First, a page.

The Russia investigation began as a secret counterintelligence inquiry in July 2016, and continued through the election and beyond. After Trump fired James B. Comey as FBI director in May 2017 and told NBC News he did so out of frustration with the Russia investigation, Deputy Atty. Gen. Rod Rosenstein — a Trump appointee — named Mueller as special counsel to examine any potential coordination between Moscow and Trump's campaign.

According to Rosenstein's order, Mueller has a broad mandate to examine "any matters that arose or may arise directly from the investigation." In addition to Russian meddling and possible Trump campaign involvement, the Mueller team is examining whether Trump sought to obstruct justice.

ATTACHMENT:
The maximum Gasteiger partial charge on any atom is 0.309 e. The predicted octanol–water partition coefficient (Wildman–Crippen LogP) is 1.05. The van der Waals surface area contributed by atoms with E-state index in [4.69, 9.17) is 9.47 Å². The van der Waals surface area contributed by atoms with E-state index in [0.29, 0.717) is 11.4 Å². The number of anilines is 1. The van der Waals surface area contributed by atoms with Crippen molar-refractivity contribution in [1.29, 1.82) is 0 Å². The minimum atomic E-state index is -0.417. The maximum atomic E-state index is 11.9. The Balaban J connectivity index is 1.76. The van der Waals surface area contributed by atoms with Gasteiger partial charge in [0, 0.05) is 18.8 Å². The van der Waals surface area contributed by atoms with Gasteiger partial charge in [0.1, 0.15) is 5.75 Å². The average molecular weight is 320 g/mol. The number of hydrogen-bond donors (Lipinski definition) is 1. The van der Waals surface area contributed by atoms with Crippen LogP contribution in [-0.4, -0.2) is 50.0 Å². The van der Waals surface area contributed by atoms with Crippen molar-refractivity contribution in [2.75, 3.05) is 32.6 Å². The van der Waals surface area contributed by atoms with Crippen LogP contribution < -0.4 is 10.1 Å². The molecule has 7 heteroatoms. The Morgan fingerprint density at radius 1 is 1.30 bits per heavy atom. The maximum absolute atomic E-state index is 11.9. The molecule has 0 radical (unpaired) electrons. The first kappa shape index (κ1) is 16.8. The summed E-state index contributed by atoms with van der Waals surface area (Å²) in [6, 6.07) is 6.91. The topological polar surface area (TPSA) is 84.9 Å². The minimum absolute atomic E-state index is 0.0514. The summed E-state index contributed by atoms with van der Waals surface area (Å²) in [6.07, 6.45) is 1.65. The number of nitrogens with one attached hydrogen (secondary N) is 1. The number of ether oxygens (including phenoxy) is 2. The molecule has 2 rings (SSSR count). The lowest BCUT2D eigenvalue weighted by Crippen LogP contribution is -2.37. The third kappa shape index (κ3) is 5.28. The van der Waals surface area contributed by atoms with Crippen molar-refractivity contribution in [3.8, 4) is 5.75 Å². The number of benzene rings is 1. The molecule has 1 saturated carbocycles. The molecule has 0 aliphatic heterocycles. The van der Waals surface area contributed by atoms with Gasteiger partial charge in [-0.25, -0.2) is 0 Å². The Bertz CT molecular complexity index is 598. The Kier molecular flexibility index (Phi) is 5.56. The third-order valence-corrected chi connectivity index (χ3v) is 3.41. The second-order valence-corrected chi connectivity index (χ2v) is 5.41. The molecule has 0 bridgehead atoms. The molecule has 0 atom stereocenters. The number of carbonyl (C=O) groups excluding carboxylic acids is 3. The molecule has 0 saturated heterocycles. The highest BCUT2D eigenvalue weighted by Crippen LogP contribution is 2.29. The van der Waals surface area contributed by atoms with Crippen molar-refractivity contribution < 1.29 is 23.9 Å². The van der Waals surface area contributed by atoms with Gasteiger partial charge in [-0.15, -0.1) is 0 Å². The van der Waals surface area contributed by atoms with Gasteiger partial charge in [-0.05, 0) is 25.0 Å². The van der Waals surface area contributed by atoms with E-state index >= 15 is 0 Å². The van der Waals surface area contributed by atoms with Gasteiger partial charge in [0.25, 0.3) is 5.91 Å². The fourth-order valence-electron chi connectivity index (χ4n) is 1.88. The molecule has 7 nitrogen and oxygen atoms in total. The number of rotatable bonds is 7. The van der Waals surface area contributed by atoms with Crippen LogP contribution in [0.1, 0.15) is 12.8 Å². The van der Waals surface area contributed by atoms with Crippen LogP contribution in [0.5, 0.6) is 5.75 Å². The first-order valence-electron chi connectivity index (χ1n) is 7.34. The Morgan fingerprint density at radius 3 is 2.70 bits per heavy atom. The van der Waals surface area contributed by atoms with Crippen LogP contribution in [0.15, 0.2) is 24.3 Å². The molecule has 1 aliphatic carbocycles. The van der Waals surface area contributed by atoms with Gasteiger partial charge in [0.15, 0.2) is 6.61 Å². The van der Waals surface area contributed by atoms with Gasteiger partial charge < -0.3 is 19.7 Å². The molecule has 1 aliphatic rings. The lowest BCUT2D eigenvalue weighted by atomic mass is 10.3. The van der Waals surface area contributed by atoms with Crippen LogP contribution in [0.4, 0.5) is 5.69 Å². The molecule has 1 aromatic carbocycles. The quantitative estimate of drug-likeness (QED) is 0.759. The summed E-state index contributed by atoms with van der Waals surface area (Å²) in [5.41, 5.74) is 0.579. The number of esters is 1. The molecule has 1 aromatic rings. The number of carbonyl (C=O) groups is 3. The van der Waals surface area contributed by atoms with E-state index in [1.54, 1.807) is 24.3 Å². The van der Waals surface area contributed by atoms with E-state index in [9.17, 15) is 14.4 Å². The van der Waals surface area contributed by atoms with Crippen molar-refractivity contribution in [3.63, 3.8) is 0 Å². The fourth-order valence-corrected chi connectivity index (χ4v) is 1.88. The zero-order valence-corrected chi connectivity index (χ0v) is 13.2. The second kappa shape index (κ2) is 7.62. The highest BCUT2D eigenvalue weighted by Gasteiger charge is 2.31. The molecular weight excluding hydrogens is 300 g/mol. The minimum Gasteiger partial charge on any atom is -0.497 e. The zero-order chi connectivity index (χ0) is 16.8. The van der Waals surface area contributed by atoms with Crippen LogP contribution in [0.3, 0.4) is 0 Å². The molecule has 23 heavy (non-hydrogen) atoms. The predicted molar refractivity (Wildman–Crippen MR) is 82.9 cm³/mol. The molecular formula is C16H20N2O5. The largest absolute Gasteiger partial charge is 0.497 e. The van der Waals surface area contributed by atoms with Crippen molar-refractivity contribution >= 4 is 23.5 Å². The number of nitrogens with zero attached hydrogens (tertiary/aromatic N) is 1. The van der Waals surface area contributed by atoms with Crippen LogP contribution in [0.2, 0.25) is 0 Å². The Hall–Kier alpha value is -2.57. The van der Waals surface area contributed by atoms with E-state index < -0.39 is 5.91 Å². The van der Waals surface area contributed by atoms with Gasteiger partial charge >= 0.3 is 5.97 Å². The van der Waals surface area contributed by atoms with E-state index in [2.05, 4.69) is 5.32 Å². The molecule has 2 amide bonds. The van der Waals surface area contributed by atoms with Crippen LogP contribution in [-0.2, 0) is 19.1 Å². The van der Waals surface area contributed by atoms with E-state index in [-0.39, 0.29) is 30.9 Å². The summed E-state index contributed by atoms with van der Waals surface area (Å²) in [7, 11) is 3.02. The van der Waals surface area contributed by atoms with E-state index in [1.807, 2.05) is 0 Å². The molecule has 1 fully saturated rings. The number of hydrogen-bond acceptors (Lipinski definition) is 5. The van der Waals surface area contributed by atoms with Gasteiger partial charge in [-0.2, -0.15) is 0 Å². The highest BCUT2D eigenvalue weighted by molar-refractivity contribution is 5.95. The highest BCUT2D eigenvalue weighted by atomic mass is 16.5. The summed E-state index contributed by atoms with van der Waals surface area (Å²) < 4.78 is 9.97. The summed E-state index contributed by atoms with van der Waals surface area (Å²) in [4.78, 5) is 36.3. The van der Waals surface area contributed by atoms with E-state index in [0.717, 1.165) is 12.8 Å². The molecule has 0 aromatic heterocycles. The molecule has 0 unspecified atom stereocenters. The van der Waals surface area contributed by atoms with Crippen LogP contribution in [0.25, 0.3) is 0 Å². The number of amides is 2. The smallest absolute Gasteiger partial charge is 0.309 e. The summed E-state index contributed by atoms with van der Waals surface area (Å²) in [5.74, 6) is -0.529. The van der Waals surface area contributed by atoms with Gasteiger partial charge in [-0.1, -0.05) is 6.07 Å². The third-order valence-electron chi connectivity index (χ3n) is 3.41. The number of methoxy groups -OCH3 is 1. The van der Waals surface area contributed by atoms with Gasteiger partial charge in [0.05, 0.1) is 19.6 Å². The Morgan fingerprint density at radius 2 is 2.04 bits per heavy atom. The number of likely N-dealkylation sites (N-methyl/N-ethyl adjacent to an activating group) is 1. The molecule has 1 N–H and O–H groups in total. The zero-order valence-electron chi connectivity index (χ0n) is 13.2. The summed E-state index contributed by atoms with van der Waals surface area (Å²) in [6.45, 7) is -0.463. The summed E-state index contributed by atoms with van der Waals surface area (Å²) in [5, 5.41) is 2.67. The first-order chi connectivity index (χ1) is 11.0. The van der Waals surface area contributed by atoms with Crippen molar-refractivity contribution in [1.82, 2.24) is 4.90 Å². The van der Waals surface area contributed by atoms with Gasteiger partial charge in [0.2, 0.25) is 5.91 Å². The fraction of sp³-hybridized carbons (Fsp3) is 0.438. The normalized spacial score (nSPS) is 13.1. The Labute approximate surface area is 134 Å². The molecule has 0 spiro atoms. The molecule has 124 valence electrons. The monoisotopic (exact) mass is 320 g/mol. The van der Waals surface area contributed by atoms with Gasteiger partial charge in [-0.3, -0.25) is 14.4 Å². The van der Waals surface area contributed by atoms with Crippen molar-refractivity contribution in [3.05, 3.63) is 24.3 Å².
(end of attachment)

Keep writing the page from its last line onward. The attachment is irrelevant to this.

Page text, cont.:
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The more broadly the special counsel seems to reach, however, the more it's given Trump and his allies ammunition to claim that Mueller has overreached.

"The American people supported the Mueller probe when it looked at Russia collusion," Rep. Mark Meadows (R-N.C.), the leader of the conservative House Freedom Caucus, told Fox News. "But what we are starting to see is that a lot of it has nothing to do with Russia collusion."

Tucker Carlson, a Fox News host who has been one of Trump's ardent defenders, recently tweeted, "The public is recognizing the investigation for what it is: A political witch hunt created by an elite cabal frantic to keep its hold on power."